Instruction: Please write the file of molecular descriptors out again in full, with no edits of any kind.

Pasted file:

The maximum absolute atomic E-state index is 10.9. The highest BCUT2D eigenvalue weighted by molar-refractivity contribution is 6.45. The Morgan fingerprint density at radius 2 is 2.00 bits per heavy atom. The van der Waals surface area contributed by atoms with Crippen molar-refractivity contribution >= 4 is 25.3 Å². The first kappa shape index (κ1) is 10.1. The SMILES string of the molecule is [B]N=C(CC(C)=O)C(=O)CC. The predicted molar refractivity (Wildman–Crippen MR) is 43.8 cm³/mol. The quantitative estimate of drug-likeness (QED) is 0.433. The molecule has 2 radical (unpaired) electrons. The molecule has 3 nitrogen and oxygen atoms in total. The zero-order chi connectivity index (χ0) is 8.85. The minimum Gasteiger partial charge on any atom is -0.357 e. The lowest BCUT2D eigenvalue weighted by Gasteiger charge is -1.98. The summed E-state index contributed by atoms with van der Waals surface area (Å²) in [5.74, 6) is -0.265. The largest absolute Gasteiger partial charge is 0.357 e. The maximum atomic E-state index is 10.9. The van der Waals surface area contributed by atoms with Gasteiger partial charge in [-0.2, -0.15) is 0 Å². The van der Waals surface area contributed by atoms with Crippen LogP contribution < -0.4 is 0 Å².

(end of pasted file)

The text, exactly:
The maximum absolute atomic E-state index is 10.9. The highest BCUT2D eigenvalue weighted by molar-refractivity contribution is 6.45. The Morgan fingerprint density at radius 2 is 2.00 bits per heavy atom. The van der Waals surface area contributed by atoms with Crippen molar-refractivity contribution >= 4 is 25.3 Å². The first kappa shape index (κ1) is 10.1. The SMILES string of the molecule is [B]N=C(CC(C)=O)C(=O)CC. The predicted molar refractivity (Wildman–Crippen MR) is 43.8 cm³/mol. The quantitative estimate of drug-likeness (QED) is 0.433. The molecule has 2 radical (unpaired) electrons. The molecule has 3 nitrogen and oxygen atoms in total. The zero-order chi connectivity index (χ0) is 8.85. The minimum Gasteiger partial charge on any atom is -0.357 e. The lowest BCUT2D eigenvalue weighted by Gasteiger charge is -1.98. The summed E-state index contributed by atoms with van der Waals surface area (Å²) in [5.74, 6) is -0.265. The largest absolute Gasteiger partial charge is 0.357 e. The maximum atomic E-state index is 10.9. The van der Waals surface area contributed by atoms with Gasteiger partial charge in [-0.2, -0.15) is 0 Å². The van der Waals surface area contributed by atoms with Crippen LogP contribution < -0.4 is 0 Å².